Craig Goch headwater just before sunset

_DSC2853 3

This is the headwater of Craig Goch the highest upstream of the series of dams that contain the waters of the Elan and Claerwen rivers in what is known as the Elan Valley: a ‘y’ shaped from the valleys of the Elan and Claerwen rivers.  The hills in the distance are part of the remote Mid Wales uplands, known in Welsh as the Elenydd; an area that extends virtually from the Brecon Beacons in the south to Snowdonia in the north. Both the River Severn and the River Wye have their sources within the Elenydd.

A gentle wind tickles the water surface, the only sound comes from the chittering of a family of Long Tailed Tits in a tree behind me, and the winter sun is slowly setting over the hills to the West. I’m standing on the edge of a human formed lake with the dam behind me – part of an enormous piece of Victorian engineering that has lost none of its functionality or spectacle today. The engineering was breath taking in its ambition and design. And yet. And yet: all I can feel is the enormity of the Elenydd spreading out around me and beyond my imagination. Nature has taken command of these vast reservoirs and made them its own.

www.elanvalley.org.uk

 

Advertisements

The weather here is never dull

As the land rises up from the valley of the Wye northwards from the Black Mountains; one modest step on its accent towards the high moorland tops is an elongated hump of bracken covered common land known as The Begwns. To the casual visitor it may appear to be a sheep infested, bracken covered, featureless piece of un-cultivated land suitable only for pony trekking and dog walking and therefore not worthy of any further investigation. A position that those of us who visit the Begwns every day with our dogs, or ponies, are happy to encourage; because you have to spend time with the Begwns to understand it richness and beauty. Groups of disgruntled tourists would only get in the way.

You have to get to know the Begwns over time to discover its qualities. The most obvious, if you walk up to its highest point, a dizzying 410 meters above sea level, to the circular dry stone wall that surrounds a plantation of conifers; is that you now have a panoramic view that takes in the Black Mountains in the south, the Brecon Beacons in the west, the high moors to the north that in turn lead, eventually, to the Cambrian Mountains and in the far distance to the east is England, or what used to be a bit more of Wales until it was stolen by William of Normandy.

The tail end of a rain front moving up the Wye Valley with the Black Mountains in the distance.
The tail end of a rain front moving up the Wye Valley with the Black Mountains in the distance

One outstanding benefit of this elevated 360° platform is as a weather observatory. The Wye Valley with the Black Mountains behind can produce some spectacular temperature inversions, particularly in the autumn. Massive cloud fronts roll in over the Brecon Beacons and sit brooding over the Black Mountains sometimes for days. We have watched the rain fall in huge sweeps through the valley whilst the sun warms our backs from clear blue skies in the north east.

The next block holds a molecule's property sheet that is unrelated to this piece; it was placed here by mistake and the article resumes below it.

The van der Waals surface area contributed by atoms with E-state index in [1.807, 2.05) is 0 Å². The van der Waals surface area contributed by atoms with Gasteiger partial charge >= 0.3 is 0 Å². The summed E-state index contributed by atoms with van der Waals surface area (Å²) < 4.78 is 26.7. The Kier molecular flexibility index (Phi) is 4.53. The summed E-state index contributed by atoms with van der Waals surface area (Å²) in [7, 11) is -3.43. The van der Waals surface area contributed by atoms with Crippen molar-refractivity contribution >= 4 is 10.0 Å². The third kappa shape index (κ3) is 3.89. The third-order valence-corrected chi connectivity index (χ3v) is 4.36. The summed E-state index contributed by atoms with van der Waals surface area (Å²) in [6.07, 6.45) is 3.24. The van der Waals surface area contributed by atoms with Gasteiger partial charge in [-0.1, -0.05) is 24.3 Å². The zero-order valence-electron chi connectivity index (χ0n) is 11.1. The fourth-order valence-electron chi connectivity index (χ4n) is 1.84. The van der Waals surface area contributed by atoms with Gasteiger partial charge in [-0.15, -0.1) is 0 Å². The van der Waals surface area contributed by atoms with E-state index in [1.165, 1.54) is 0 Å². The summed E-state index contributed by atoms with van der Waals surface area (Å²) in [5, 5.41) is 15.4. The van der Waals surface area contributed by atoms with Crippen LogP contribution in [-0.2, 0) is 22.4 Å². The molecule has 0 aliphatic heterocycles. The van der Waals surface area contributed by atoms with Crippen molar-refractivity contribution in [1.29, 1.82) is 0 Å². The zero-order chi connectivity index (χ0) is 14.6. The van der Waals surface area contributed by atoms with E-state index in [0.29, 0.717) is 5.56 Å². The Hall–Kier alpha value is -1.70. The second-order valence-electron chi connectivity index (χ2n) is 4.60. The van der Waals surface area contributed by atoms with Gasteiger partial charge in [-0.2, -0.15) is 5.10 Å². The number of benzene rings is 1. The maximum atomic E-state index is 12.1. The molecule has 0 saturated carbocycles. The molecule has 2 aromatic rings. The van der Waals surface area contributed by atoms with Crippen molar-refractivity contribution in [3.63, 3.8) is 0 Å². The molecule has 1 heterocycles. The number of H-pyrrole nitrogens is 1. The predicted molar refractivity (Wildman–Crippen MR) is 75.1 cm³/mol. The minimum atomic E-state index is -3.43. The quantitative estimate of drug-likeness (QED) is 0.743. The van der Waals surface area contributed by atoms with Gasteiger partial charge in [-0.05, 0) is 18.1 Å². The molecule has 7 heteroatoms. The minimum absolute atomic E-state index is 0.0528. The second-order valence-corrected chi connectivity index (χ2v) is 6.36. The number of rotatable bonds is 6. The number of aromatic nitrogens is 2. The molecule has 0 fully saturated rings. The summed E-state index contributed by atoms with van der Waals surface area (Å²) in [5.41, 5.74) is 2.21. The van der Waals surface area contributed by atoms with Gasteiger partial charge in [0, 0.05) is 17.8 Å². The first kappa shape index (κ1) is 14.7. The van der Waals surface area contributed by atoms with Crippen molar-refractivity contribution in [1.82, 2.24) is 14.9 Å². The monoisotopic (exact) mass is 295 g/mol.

Vapour trails rising from the Wye Valley after a heavy rain storm.
Vapour trails rising from the Wye Valley after a heavy rain storm.

The Begwns acts as a huge sponge throughout the winter, absorbing massive amounts of water that percolates through its thin soil into the bed rock below. From here it emerges as spring fed ponds; winterbournes that may last for months or disappear within a few days; and the deep cut brooks and streams that manage to survive all year and have over centuries carved wide, deep, gullies that disappear into steep woodland dingles then on into the Afon Wye.

A bracken covered hill on the Begwns, Wales, just beginning to show early signs of autumn browning.
A bracken covered hill on the Begwns just beginning to show early signs of autumn browning.

I will be posting more about the natural history of the Begwns and the dingles later. If you would like to see more photographs of my local area please visit my web site: haresonthehill.co.uk

 

 

Getting the Dingle Tingle

A beautiful walk with the dogs this morning up through Clyro Dingle, which is a short walk from the house. There are five of these steep sided secret places within a mile or two of the village. Each has been cut to the bedrock by water and each still carries water from the hills down into the River Wye.

Much as I love our dogs they do not make good companions when I’m trying to make photographs, so I have learned to leave the gear behind and just enjoy the walk and their company. I do take my iPhone, which comes in handy when I see something interesting and want to record it for a later visit – without the dogs. Such was the case this morning: two excited dogs, water and the time to explore further up stream than we have been before. Sam our Labrador loves water and tends to charge on ahead and disappear; but in a confined space like the dingles I can generally tell where he is by the noise, and if he finds something scary: pile of rocks, odd shaped stick, a shadow, he is always back very quickly. Millie our 14 year old Terrier is, by comparison, stoic. She doesn’t see the point of water except for refreshment. She is a very agile, fit, little dog who enjoys a walk and exploring new territory, but prefers dry land to water. Having to follow me this morning produced a look of silent suffering as we trudged, splashed and slipped our way up stream. Her thought bubble clearly saying “I love him but he is a complete idiot”.